Powell father kept dozens of pics of son's wife

In this Aug. 19, 2011, photo, Steven Powell, the father-in-law of missing Utah woman Susan Powell, talks in Puyallup, Wash., about the search for Susan Powell. Steven Powell was charged with voyeurism and possession of child pornography and arrested Thursday, Sept. 22, 2011, Pierce County (Wash.) authorities said. AP Photo/The Salt Lake Tribune, Rick Egan

OLYMPIA, Wash. - In a folder on his work computer labeled "Personal Pics," Steve Powell maintained a peculiar collection of photos: 55 depicting his daughter-in-law Susan but few if any showing his son.

Thousands of images and emails on his Washington state government-issued laptop provide a small glimpse into his increasingly scrutinized world. Authorities said this week that he is a person of interest in her 2009 disappearance in Utah.

The files, obtained by The Associated Press as part of a public records request, portray Steve Powell as a meticulous worker who gathered photos by the thousands and had his life upended by the constant inquiries that ensued after Susan vanished.

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Powell is currently in jail on voyeurism and child pornography charges, some that he allegedly recorded himself. He is currently on suicide watch.

One of Powell's children, Jennifer Graves, told the Salt Lake City Tribune her father had a pornography addition, and she never left her children alone around him because of past questionable behavior. In a court statement, Graves wrote that her father had watched a television show with naked women in front of her when she was 12.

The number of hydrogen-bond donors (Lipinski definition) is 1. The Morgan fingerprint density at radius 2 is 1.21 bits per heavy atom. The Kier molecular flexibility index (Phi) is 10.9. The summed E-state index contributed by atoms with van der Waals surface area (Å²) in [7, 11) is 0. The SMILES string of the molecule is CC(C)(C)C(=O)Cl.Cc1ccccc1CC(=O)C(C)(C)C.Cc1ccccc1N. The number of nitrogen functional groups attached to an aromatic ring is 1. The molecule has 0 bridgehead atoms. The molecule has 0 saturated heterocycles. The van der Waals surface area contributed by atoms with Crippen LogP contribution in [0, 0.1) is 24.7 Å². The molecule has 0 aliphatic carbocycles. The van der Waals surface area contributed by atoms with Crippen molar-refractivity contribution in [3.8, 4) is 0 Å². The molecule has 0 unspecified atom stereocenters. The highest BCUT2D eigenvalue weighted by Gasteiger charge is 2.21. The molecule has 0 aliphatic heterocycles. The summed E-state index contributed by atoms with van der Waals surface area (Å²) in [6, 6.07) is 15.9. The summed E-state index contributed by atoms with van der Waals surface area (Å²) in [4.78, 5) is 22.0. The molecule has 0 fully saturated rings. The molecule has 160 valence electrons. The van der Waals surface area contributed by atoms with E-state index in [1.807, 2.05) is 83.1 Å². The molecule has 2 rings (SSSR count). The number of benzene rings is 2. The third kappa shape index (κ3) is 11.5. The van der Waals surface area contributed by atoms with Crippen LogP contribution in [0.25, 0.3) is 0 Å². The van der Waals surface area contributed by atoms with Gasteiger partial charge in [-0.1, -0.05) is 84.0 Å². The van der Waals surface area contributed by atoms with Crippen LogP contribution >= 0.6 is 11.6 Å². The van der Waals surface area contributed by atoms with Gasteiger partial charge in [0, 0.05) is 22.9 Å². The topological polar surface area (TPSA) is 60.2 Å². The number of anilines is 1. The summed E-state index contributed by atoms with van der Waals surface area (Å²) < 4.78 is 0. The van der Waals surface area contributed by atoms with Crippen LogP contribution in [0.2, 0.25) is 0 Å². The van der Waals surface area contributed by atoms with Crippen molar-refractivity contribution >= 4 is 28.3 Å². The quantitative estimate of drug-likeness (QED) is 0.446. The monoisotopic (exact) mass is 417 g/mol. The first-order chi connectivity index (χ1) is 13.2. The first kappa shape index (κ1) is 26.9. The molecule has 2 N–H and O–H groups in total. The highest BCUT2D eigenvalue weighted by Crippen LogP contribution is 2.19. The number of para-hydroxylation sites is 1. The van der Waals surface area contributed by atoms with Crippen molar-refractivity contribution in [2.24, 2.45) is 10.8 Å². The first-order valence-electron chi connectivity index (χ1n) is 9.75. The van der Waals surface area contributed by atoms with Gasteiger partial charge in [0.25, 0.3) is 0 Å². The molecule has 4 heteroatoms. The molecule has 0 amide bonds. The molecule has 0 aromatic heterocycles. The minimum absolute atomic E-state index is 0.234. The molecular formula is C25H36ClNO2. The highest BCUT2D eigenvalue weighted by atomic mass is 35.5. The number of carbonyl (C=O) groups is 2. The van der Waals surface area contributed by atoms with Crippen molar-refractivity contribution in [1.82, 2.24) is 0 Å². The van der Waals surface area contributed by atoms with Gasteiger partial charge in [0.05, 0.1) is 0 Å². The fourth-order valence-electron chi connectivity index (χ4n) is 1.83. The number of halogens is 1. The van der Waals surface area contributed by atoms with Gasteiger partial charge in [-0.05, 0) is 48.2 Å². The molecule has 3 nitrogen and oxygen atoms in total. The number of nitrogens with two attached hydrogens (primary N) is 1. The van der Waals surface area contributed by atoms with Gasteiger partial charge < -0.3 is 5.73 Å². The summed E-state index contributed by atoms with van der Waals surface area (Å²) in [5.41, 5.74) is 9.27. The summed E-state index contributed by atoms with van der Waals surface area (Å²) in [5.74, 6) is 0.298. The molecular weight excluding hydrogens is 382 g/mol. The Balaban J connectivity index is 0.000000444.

"Pornography has been an issue in this family for three decades," Graves wrote.

Josh Powell was found with computer-generated images of "incestuous" parent-child situations. Because the images didn't involve real people, they can't be classified as pornography, but they were concerning enough that a judge that a psychologist recommended that Josh Powell undergo an intensive psychological evaluation.

"It's family-oriented in nature," Pierce County Sheriff's Detective Ed Troyer confirmed. "It is incestuous."

The Salt Lake City Tribune reported Steve Powell is not expected to attend his grandsons' funeral. As of Friday morning, he had not been granted a transport from the Pierce County Jail to attend the funeral, which will be held on Saturday. Criminal defendants are allowed to attend family members' funerals, but the request must be granted by a judge. Court documents do not indicate that Powell even made the request.

Until this week, authorities have only publicly discussed Steve Powell in relation to the charges he now faces. But a warrant and emails indicate that he has been dragged deeply into the Utah investigation surrounding his son, and police say they want to interview him to see if he knows anything about his daughter-in-law's disappearance.

"He may or may not have information that may be beneficial to us," said Sgt. Mike Powell in West Valley City, Utah, where Josh and Susan Powell lived at the time of her disappearance. Sgt. Powell is not related to the family.

According to the Salt Lake City Tribune, Powell claimed his daughter-in-law made sexual advances toward him, and made national television appearances where he professed his feelings for his daughter-in-law and his desire for sexual intimacy.